On Thursday afternoon, President-elect Donald Trump dropped a bombshell on the defense industry: He asked Boeing to price out an alternative to Lockheed Martin’s F-35 fighter jets, a hugely valuable contract that Trump has criticized as too expensive. Lockheed’s share price plunged almost 2 percent in after-hours trading.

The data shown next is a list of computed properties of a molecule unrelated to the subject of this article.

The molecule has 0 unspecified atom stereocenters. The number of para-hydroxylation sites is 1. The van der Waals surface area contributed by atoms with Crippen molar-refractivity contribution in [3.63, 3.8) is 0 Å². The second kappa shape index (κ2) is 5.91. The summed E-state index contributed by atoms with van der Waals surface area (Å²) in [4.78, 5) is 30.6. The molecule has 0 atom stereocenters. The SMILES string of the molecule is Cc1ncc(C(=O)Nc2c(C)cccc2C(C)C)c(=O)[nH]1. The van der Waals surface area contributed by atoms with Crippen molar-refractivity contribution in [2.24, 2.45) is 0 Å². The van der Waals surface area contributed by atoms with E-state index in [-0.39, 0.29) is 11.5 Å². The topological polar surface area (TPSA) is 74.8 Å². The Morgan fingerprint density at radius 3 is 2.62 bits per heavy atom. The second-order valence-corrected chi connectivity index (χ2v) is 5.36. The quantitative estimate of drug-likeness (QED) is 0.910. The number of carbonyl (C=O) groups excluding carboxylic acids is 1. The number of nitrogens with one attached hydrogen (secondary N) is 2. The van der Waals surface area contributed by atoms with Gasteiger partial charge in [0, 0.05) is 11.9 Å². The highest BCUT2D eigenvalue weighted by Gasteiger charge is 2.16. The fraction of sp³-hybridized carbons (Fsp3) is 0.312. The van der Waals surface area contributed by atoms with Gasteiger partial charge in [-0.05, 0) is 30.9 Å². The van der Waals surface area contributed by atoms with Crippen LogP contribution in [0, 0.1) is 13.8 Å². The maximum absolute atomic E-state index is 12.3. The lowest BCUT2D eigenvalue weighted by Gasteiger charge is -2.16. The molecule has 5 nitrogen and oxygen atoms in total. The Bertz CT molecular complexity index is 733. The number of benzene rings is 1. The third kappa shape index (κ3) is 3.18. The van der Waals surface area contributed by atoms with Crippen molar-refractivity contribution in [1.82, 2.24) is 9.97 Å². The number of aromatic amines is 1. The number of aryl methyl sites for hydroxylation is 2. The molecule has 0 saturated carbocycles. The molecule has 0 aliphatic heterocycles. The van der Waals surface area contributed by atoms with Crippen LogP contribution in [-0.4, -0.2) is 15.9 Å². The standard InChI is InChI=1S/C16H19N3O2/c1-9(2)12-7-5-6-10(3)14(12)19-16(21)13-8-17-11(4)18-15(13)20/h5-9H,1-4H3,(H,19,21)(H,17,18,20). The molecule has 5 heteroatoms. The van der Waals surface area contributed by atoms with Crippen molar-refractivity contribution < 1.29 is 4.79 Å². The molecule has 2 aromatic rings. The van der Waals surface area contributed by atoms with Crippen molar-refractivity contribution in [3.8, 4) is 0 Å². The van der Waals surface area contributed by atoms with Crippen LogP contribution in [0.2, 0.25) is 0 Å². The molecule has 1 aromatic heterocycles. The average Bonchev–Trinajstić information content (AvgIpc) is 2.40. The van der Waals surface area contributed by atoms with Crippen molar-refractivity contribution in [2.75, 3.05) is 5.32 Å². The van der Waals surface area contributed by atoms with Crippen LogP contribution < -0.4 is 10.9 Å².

It was the culmination of weeks of interference by the president-elect in the arcane, bureaucratic function of federal procurement. In early December, it was Boeing on the receiving end of Trump’s wrath, when he tweeted that the costs of the new Air Force One planes are “out of control” and told reporters, “Boeing is doing a little bit of a number.” A few days later, he criticized the cost of the F-35 contract. And earlier this week, he convened top military officials and the CEOs of Boeing and Lockheed at his Mar-a-Lago estate to discuss how to bring costs down. Trump told reporters afterward, “We’re just beginning, it’s a dance.”